App stores give you a place to sell items, and are of zero cost to the user (except the initial license fee most have to sign up) with the majority of costs (bandwidth) on the store end of things, so of course they take a cut. But taking a cut because somebody used your language is more like Microsoft charging $399 for VS (or whatever it costs) and then tacking on a charge to every piece of software you sell that was made in VS.
Effectively they were getting greedy with a sub-par product which is on its way out. It's a shame really since I had started to use flash sllightly but it's just too inconsistent for me to bother with anymore. One update it's slow, then they speed it up and it's useful, then it's slower than ever, then they change teh API with no warning so half my projects need to be refactored. They'd do better to scrap flash player and instead work on an HTML-5 IDE, or some kind of Flash - HTML5 conversion tools to help people migrate over.
Re: Good Riddence
" is more like Microsoft charging $399 for VS (or whatever it costs) and then tacking on a charge to every piece of software you sell that was made in VS"
Don't give them ideas. With the death of Windows Phone , XBox , Surface, and everything else they try, where are they going to find new "revenue streams" to keep the cash flow going?
Re: The XBox is dead?
Got figures that back that up?
Re: Good Riddence
But taking a cut because somebody used your language is more like Microsoft charging $399 for VS (or whatever it costs) and then tacking on a charge to every piece of software you sell that was made in VS.
Well, what do you think Windows Store will do in the longer term?
On the flip side, VS Express is a reasonable IDE and is freely available, so it isn't all bad news.
I'll not be shedding any tears!
This awful platform has blighted my coding career for that last 3 to 4 years! Never liked it when I was first told to use it, and my opinion hasn't changed, shame our place thought it was the best thing since sliced bread, I was not convinced, far to many bugs, things it should have done, but didn't, simple programming concepts it didn't have, it was frustrating to code in and even worse to debug! Problem is, as we have so many apps coded in it, I'll have to support the dam thing till replacements are made, so it'll be around here for another few years and guess who'll have to be supporting it, oh joy!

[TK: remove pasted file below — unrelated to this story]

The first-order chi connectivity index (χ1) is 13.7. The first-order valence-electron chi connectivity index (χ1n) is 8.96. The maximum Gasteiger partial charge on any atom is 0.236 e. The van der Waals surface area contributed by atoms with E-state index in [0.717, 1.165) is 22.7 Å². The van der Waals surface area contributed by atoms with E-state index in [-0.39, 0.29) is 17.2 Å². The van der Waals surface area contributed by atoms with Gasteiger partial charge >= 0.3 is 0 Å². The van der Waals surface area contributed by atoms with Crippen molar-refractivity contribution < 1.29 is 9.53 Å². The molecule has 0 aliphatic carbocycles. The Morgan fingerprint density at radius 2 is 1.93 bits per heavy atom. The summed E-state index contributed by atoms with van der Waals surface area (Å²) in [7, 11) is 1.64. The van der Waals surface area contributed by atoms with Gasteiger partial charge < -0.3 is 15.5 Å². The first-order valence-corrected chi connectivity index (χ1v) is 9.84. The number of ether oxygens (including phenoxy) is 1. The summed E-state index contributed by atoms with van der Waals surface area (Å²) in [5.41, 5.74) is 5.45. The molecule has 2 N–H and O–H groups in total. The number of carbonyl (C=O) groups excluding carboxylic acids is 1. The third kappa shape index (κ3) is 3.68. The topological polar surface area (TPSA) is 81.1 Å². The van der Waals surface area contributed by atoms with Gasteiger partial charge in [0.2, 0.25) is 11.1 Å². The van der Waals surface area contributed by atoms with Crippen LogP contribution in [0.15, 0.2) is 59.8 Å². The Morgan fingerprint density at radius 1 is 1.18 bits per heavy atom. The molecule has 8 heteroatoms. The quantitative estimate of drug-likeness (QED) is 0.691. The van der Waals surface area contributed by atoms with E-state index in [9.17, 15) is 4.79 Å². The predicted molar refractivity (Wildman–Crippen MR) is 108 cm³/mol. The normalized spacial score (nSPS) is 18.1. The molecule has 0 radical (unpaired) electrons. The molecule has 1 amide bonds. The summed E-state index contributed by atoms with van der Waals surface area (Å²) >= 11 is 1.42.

Channel 4's Flash-based Digital Restrictions Management means I can't watch 4oD on Linux. Result? Meh, I hardly ever watch Channel 4 now. If there was something really good on, I could power up the PVR... but meh.
You need to install hal for it to work.
For 'buntu users
sudo apt-get install hal
> You need to install hal for it to work.
Yes, I know, but I'm not going to risk screwing up my machine just to watch 4oD.
I fail to see exactly how this is in any way a "blow to Flash". If you want to create Flash content you don't use the Unity toolset, you use Adobe's tools. This was always just a minor cross compatibility option provided for Unity developers (who are mostly using it to export across non-web based platforms anyway) and certainly never anything that really affected Flash in any meaningful way (either positively or negatively).
Just another excuse for the media to bash Flash I suppose. What people seem to forget (or be completely unaware of) is Flash ISN'T just used for video, heavy multimedia websites and banner ads. It's still by an absolute mile the best (and most widely used) solution for web based games. A void that HTML5 likely will never fill, not least because of the huge number of compatibility problems that go along with a browser dependent platform and the complete lack of any way to distribute. If you can get HTML5 games to work at all they tend to run at an unusably slow frame rate on many mobile devices anyway.
If the haters have their way and do somehow manage to kill Flash, all the people that enjoy playing web based casual games via their PC on Facebook, as well as the many online gaming portals, are in for a shock. Almost all of these games use Flash for VERY good reasons and with it gone, there would be NOTHING to fill the void.